Jon Lieber, Managing Director of the United States for the Eurasia Group, shares his insights on the biggest development in US politics this week:
So, the scriptwriters for 2020 have thrown as a real curveball, introducing the most explosive element in US politics, just six weeks before the election. The tragic death of Ruth Bader Ginsburg, who will be remembered as a trailblazing jurist, but also a reliably liberal vote on a court that was divided along ideological lines with a five-four conservative majority. This has the potential to upend the presidential election. And likely will motivate turnout on both sides. But also, importantly for president, Trump could remind some Romney voting ex-Republicans who were leaning towards Biden why they were Republicans in the first place. Which means that it has the potential to push some persuadable voters back towards the president.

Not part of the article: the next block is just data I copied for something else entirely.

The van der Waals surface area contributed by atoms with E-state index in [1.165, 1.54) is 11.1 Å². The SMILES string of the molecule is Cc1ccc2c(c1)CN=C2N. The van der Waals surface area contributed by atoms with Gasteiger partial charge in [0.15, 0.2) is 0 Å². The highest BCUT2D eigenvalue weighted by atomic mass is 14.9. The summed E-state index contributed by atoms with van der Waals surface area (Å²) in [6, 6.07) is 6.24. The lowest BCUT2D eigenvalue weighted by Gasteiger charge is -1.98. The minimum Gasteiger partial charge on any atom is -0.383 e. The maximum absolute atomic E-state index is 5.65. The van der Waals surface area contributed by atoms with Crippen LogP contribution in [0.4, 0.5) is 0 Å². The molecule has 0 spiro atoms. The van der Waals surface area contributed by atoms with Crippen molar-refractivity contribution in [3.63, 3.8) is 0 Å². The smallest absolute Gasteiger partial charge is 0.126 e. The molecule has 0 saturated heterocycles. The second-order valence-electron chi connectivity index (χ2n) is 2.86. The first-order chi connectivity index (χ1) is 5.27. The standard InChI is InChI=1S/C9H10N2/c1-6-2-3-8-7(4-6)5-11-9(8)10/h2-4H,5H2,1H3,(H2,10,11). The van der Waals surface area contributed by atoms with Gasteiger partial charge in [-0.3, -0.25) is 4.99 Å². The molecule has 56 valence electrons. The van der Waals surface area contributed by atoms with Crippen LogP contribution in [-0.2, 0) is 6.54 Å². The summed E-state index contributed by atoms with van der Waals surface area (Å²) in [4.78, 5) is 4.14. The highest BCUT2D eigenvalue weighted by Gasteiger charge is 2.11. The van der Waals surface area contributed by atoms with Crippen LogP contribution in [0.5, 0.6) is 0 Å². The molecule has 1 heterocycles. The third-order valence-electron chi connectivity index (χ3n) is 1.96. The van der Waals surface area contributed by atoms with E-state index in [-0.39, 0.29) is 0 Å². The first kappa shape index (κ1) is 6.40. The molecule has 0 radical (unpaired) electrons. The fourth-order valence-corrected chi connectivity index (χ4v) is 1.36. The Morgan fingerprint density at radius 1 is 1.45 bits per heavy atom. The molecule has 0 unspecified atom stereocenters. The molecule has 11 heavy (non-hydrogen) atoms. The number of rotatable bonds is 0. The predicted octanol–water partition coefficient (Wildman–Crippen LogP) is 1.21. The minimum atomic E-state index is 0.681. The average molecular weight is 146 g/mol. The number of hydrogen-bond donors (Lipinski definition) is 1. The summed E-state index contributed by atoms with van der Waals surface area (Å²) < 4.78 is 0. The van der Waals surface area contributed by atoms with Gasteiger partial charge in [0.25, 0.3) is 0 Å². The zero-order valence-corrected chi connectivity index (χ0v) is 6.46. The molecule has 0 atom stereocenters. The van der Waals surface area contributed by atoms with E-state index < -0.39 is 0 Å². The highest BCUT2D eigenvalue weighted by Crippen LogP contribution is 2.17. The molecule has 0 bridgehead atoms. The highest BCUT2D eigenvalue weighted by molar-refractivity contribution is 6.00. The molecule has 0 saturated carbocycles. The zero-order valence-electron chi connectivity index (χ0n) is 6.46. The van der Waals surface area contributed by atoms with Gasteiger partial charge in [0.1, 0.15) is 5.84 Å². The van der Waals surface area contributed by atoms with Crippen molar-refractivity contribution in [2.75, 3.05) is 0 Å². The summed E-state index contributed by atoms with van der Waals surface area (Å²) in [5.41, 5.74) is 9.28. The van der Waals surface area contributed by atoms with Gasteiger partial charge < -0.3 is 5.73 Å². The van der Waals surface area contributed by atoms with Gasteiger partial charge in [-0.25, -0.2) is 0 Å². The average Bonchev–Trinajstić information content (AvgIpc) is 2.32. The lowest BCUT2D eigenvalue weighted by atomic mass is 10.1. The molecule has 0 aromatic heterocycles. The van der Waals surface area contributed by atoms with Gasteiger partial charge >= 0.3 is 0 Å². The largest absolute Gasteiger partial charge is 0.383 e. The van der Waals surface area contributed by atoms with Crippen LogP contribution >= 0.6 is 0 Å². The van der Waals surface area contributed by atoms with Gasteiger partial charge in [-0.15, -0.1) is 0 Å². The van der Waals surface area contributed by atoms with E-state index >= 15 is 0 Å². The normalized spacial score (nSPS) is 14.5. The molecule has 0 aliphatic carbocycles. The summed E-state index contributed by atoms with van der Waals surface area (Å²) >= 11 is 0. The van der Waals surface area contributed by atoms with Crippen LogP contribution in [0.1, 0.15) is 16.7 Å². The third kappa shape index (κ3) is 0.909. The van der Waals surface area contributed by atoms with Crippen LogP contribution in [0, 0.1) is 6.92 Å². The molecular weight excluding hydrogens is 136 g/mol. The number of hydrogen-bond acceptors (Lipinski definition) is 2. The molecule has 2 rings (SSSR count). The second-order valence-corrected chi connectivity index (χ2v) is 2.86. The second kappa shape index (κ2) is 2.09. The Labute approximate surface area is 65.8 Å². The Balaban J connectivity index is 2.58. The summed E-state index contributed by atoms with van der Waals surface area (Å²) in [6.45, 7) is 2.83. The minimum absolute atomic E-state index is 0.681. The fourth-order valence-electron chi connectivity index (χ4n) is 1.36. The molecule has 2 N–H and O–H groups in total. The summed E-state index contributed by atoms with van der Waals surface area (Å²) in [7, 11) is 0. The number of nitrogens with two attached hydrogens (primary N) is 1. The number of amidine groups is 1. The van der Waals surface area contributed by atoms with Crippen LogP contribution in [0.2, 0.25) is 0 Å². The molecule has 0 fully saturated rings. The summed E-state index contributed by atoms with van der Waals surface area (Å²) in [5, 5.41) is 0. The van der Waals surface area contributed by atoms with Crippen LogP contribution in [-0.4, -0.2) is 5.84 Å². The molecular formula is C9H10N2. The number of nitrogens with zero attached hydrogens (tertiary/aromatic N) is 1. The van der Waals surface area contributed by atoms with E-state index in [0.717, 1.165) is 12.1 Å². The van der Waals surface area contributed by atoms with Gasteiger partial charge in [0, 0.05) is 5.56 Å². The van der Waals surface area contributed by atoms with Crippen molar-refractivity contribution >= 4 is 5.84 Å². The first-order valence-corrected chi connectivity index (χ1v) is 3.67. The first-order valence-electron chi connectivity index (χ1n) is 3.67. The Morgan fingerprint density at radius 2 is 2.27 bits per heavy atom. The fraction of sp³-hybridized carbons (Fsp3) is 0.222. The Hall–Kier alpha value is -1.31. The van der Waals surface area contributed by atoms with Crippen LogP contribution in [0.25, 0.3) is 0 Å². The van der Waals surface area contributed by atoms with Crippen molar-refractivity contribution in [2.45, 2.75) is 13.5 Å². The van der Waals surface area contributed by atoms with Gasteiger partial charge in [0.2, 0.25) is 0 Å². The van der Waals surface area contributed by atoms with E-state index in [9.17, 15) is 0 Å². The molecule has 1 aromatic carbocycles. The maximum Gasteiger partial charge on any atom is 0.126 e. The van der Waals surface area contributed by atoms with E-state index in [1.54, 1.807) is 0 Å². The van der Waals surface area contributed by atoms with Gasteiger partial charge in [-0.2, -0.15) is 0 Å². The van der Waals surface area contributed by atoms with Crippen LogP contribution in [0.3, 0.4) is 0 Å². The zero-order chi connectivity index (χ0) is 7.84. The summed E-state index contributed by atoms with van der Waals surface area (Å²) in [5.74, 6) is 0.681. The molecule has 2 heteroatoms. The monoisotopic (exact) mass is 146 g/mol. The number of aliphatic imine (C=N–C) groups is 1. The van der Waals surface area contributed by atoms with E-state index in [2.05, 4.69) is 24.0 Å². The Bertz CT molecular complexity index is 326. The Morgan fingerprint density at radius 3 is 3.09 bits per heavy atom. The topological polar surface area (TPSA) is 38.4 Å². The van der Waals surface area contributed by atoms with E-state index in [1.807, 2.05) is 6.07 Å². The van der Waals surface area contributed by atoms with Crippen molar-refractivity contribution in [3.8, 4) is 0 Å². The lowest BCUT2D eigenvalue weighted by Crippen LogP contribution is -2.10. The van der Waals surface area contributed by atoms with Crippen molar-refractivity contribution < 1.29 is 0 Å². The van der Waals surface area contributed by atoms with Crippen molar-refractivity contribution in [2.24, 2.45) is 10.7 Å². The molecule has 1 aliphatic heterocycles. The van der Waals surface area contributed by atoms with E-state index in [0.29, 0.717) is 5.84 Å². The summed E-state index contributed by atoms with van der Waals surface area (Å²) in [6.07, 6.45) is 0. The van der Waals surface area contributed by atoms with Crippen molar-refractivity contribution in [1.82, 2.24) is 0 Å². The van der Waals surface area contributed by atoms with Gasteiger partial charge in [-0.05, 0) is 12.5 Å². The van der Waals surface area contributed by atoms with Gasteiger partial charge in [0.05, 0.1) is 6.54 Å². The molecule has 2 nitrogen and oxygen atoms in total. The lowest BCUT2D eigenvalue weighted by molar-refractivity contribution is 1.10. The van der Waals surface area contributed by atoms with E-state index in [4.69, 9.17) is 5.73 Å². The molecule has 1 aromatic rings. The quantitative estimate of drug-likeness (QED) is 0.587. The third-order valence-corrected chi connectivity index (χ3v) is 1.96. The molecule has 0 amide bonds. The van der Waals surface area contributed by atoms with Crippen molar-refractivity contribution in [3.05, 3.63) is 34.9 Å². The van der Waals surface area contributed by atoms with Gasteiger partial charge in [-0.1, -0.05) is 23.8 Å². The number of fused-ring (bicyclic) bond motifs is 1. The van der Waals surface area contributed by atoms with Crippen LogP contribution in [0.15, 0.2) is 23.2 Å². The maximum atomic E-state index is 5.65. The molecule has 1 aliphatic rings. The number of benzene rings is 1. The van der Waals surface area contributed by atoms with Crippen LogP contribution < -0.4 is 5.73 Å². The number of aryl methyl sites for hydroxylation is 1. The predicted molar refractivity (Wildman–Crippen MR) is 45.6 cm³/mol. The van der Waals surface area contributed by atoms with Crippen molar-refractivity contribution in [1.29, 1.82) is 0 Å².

Ginsburg's seat is very unlikely to be filled before the election. That is a nightmare scenario for vulnerable Senate Republicans like Susan Collins from Maine, who's already in a lot of trouble in her home state for her vote in favor of Brett Kavanaugh, President Trump's last Supreme Court nominee. But after the election, anything goes. The president's very likely to put forward a nominee who will be a reliable conservative, sometime in the next couple of days. And should he lose this election and push forward with this nominee anyway, which I would expect to happen, you're likely to see high levels of civil unrest that will make the summer's protests look like a Sunday afternoon tea party.
So, this is a truly explosive issue that has the potential to upend both a presidential election, but also US politics and the balance of power in the Supreme Court for a long time.
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